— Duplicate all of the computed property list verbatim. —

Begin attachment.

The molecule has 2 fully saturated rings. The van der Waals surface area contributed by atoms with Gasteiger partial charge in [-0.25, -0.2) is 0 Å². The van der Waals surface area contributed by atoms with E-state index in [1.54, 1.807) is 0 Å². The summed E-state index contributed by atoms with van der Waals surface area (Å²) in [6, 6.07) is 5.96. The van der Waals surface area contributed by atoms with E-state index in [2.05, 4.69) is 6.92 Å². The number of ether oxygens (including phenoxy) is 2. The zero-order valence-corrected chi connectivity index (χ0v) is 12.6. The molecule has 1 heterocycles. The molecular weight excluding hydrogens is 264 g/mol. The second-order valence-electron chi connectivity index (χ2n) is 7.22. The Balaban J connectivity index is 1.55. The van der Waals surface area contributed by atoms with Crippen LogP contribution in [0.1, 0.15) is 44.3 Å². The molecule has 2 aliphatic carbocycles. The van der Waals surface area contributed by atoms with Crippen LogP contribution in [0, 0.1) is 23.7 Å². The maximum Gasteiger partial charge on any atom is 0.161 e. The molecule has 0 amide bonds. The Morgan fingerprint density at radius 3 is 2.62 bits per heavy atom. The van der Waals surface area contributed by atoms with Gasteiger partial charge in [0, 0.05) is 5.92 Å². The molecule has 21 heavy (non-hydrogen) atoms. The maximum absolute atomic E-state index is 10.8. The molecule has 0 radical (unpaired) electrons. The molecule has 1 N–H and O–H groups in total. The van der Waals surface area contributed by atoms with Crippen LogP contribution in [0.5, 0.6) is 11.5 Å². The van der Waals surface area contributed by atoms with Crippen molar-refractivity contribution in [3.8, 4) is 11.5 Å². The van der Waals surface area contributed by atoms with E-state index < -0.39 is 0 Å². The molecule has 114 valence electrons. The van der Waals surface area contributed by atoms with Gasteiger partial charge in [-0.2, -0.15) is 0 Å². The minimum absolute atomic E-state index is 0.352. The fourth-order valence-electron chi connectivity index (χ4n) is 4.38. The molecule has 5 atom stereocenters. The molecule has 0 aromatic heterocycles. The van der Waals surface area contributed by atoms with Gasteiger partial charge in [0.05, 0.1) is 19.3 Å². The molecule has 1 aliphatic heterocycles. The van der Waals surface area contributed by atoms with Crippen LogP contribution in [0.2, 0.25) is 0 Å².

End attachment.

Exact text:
The molecule has 2 fully saturated rings. The van der Waals surface area contributed by atoms with Gasteiger partial charge in [-0.25, -0.2) is 0 Å². The van der Waals surface area contributed by atoms with E-state index in [1.54, 1.807) is 0 Å². The summed E-state index contributed by atoms with van der Waals surface area (Å²) in [6, 6.07) is 5.96. The van der Waals surface area contributed by atoms with E-state index in [2.05, 4.69) is 6.92 Å². The number of ether oxygens (including phenoxy) is 2. The zero-order valence-corrected chi connectivity index (χ0v) is 12.6. The molecule has 1 heterocycles. The molecular weight excluding hydrogens is 264 g/mol. The second-order valence-electron chi connectivity index (χ2n) is 7.22. The Balaban J connectivity index is 1.55. The van der Waals surface area contributed by atoms with Crippen LogP contribution in [0.1, 0.15) is 44.3 Å². The molecule has 2 aliphatic carbocycles. The van der Waals surface area contributed by atoms with Crippen LogP contribution in [0, 0.1) is 23.7 Å². The maximum Gasteiger partial charge on any atom is 0.161 e. The molecule has 0 amide bonds. The Morgan fingerprint density at radius 3 is 2.62 bits per heavy atom. The van der Waals surface area contributed by atoms with Gasteiger partial charge in [0, 0.05) is 5.92 Å². The molecule has 21 heavy (non-hydrogen) atoms. The maximum absolute atomic E-state index is 10.8. The molecule has 0 radical (unpaired) electrons. The molecule has 1 N–H and O–H groups in total. The van der Waals surface area contributed by atoms with Crippen LogP contribution in [0.5, 0.6) is 11.5 Å². The van der Waals surface area contributed by atoms with Crippen molar-refractivity contribution in [3.8, 4) is 11.5 Å². The van der Waals surface area contributed by atoms with E-state index < -0.39 is 0 Å². The molecule has 114 valence electrons. The van der Waals surface area contributed by atoms with Gasteiger partial charge in [-0.2, -0.15) is 0 Å². The minimum absolute atomic E-state index is 0.352. The fourth-order valence-electron chi connectivity index (χ4n) is 4.38. The molecule has 5 atom stereocenters. The molecule has 0 aromatic heterocycles. The van der Waals surface area contributed by atoms with Gasteiger partial charge in [0.05, 0.1) is 19.3 Å². The molecule has 1 aliphatic heterocycles. The van der Waals surface area contributed by atoms with Crippen LogP contribution in [0.2, 0.25) is 0 Å².